Pump-priming the capex cycle through higher public expenditure and greater investment outlays by CPSUs is key
Economic recovery remains anaemic. The reasons are not difficult to identify. Rural consumption weakness persists due to weak growth in rural wages, smaller increases in minimum support prices and a decline in government revenue expenditures. Aggregate consumption demand in the economy remains weak for similar reasons, and because of the welcome measures against black money and the cash economy. Thus, the demand impetus for stimulating growth has been missing. The much needed growth stimulus has to come from a turnaround in the investment cycle. This has the added advantage of generating a virtuous cycle through the multiplier-accelerator mechanism, which would generate a more sustainable growth momentum, as it also helps to address supply side bottlenecks.
Private investment would normally be expected to lead the upturn in investment activity. This is, however, unlikely at present because of stressed corporate balance sheets, weak prospects for both external and domestic demand and reluctance of banks to increase credit. The banks’ reluctance is understandable in the context of very high levels of gross non-performing assets—estimated at 4.45% (March 2015) of total assets—which rise significantly to 10.9% for the banking sector as a whole if restructured advances are included. These levels are likely to be much higher for smaller public sector banks. So, the onus for turning around the capex cycle has to be borne by the government. Three modalities can be used. First, directly raising public capital expenditure; second, indirectly through greater investment outlays by central public sector enterprises (CPSUs); and finally by de-bottlenecking projects under implementation.
The last two years saw sharp pruning of public capital expenditure to meet the fiscal deficit target. In the current budget, capital expenditure was slated to be 29% higher than in the previous year. In the first two months of current fiscal year (April and May), the government has managed to raise capital expenditure, albeit by a marginal 2.7%, despite lower revenue receipts and concomitant reduction in revenue expenditure. Notably, the government has significantly increased capital spending between March to May 2015 .
Based on recent trends, the government seems to be front-loading capex expenditure. This may have to be tapered off later in the year unless the lower subsidy outgo, due to muted oil prices and greater recourse to direct cash transfers, opens up further fiscal space for higher public capital expenditures to be sustained during the second half the year.
However, the government could make up for any slack in its direct capex expenditure by encouraging investments by cash-rich CPSUs. The budget envisages a sharp 34.1% increase in investments by CPSUs compared with a 10% drop last fiscal. CPSUs in the roads and railways sector are together expected to nearly quadruple their borrowings to R80,300 crore in FY16 from the bond market compared to last year.
Overall, it is clear that the government seems to have understood the importance of pump-priming the capex cycle directly through higher capital expenditure and front-loading the expenditure and supplementing it through higher investment outlays by CPSUs.
There are also signs of a modest pickup in private corporate investments. The CMIE capex related data shows that total projects under implementation grew at 8.5% yoy in quarter ending June 2015—highest since September 2012. Interestingly, projects under implementation by the private sector moved to the positive territory for the first time in eight quarters exhibiting some fragile recovery in corporate capex.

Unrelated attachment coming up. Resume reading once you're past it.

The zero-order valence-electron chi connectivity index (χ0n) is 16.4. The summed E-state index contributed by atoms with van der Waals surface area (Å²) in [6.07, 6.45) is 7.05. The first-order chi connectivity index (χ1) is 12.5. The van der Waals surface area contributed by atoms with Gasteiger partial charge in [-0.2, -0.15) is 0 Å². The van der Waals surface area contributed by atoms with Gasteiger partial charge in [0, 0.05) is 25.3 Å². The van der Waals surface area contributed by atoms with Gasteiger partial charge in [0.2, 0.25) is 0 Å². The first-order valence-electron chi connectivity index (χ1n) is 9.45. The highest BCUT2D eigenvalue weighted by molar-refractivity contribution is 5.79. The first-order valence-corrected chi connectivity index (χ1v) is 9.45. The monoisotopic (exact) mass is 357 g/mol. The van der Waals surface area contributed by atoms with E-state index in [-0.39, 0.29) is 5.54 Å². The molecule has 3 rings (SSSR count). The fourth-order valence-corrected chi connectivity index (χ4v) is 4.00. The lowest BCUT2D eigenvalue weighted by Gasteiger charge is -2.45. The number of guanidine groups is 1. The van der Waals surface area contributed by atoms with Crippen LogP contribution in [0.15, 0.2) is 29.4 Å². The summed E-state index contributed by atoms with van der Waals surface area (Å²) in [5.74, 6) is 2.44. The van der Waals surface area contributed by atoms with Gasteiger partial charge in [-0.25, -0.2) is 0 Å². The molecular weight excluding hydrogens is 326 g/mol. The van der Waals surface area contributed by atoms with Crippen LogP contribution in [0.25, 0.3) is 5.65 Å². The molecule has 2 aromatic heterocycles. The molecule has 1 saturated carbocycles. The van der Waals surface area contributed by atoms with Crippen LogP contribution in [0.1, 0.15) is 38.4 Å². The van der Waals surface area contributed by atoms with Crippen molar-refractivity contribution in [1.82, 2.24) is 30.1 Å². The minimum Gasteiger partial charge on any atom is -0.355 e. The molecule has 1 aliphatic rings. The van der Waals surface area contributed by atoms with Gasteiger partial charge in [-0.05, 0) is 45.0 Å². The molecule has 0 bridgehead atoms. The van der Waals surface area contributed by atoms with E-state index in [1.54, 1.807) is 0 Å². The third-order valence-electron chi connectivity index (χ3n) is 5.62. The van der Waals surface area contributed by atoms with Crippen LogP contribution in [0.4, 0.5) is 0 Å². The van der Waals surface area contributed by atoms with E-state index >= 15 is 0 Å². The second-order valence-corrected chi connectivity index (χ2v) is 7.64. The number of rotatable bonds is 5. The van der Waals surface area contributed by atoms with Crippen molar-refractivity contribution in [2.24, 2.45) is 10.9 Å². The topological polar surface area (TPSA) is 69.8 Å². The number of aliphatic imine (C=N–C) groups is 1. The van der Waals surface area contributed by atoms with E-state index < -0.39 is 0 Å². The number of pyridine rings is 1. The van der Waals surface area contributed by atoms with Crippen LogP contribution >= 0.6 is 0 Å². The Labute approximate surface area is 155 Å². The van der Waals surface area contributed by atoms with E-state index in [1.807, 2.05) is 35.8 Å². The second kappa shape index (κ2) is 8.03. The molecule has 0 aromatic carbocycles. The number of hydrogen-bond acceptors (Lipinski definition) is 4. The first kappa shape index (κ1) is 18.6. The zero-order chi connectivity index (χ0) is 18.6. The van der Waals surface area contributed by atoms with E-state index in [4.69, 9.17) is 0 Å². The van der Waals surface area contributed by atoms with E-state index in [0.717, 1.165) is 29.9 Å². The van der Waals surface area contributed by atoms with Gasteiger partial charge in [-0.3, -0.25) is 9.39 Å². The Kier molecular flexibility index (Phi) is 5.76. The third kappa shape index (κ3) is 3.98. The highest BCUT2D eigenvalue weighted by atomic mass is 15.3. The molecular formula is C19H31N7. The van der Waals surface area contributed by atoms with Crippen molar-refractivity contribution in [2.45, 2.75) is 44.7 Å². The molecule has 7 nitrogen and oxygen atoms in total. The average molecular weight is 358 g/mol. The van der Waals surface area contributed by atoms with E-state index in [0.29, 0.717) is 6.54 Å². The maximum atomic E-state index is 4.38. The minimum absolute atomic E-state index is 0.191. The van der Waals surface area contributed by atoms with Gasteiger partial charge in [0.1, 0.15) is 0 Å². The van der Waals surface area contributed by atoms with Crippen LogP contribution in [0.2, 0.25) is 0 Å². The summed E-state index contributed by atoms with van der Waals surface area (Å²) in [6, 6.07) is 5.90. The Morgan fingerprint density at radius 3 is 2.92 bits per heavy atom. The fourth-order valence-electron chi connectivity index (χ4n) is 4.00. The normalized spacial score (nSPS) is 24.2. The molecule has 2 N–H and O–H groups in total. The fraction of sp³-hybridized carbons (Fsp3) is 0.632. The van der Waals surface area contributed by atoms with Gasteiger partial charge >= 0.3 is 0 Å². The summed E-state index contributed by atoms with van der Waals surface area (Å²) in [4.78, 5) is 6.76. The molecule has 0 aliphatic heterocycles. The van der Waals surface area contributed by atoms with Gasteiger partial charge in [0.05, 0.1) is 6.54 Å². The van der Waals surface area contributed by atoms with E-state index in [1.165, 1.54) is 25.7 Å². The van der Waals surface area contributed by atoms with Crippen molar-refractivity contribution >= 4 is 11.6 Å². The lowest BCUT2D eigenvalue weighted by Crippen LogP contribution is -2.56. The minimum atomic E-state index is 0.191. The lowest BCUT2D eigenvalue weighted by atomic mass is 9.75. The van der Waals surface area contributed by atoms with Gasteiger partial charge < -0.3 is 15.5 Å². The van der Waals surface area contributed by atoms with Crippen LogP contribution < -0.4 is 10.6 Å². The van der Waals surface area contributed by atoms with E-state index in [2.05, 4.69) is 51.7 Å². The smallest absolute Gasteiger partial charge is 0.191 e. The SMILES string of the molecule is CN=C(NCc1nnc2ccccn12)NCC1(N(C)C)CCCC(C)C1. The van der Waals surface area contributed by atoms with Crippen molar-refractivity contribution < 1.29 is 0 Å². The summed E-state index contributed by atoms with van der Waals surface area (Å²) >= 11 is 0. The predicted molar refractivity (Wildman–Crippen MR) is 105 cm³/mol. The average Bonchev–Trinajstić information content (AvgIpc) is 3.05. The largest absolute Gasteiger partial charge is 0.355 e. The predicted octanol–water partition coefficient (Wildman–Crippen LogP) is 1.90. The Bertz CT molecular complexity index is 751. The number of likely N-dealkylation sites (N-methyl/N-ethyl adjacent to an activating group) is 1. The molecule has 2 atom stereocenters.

The number of stalled projects has declined for the fifth consecutive quarter with un-blocking of government projects in recent months. The government’s Project Monitoring Group is working to address various constraints like ministry clearances, unavailability of raw materials, coal linkages etc. As projects get operational, revenue inflows will alleviate corporate balance sheet stress and banks’ NPAs
Adding credibility to fragile recovery in the capex cycle, capital goods production within IIP has been growing at an average of 7.3% yoy since November 2014—7 consecutive months of positive growth. Such production tends to be lumpy and one needs to be cautious in interpreting this data, but the positive trend is visible. This is supplemented by an increase in sales of commercial vehicles—a lead indicator for the investment cycle.
There has also been a bigger push in the infrastructure sector under the new government. According to the ministry of surface transport, road construction, that had slowed down to 2 km/day in 2014-15, has improved to 12 km/day. The National Highway Authority of India has already awarded contracts for 3,000 km of road construction in 2015-16, twice that awarded in 2014-15. The Cabinet also recently cleared redevelopment of 400 railway stations and announced six-laning of Eastern peripheral expressway in the NCR.
The only weakness in the otherwise positive investment picture is the persisting weakness in the overall bank credit growth due to increased risk-aversion of the banking sector. In the meantime, corporates seem to be meeting their financing requirements through other sources like commercial paper that have increased by 64% yoy as on end-May 2015 and through FDI, which jumped up by 112% in April 2015.
There are thus welcome signs of an upturn in the investment cycle. This augurs well for a broad based economic recovery, which could be sustained if the government gets its act together in the Parliament and manage to pass the pending bills. The news of the impending recovery should give it greater confidence and be more magnanimous with the depleted opposition.
Kumar is senior fellow, and Das Krishna is senior researcher at Centre for Policy Research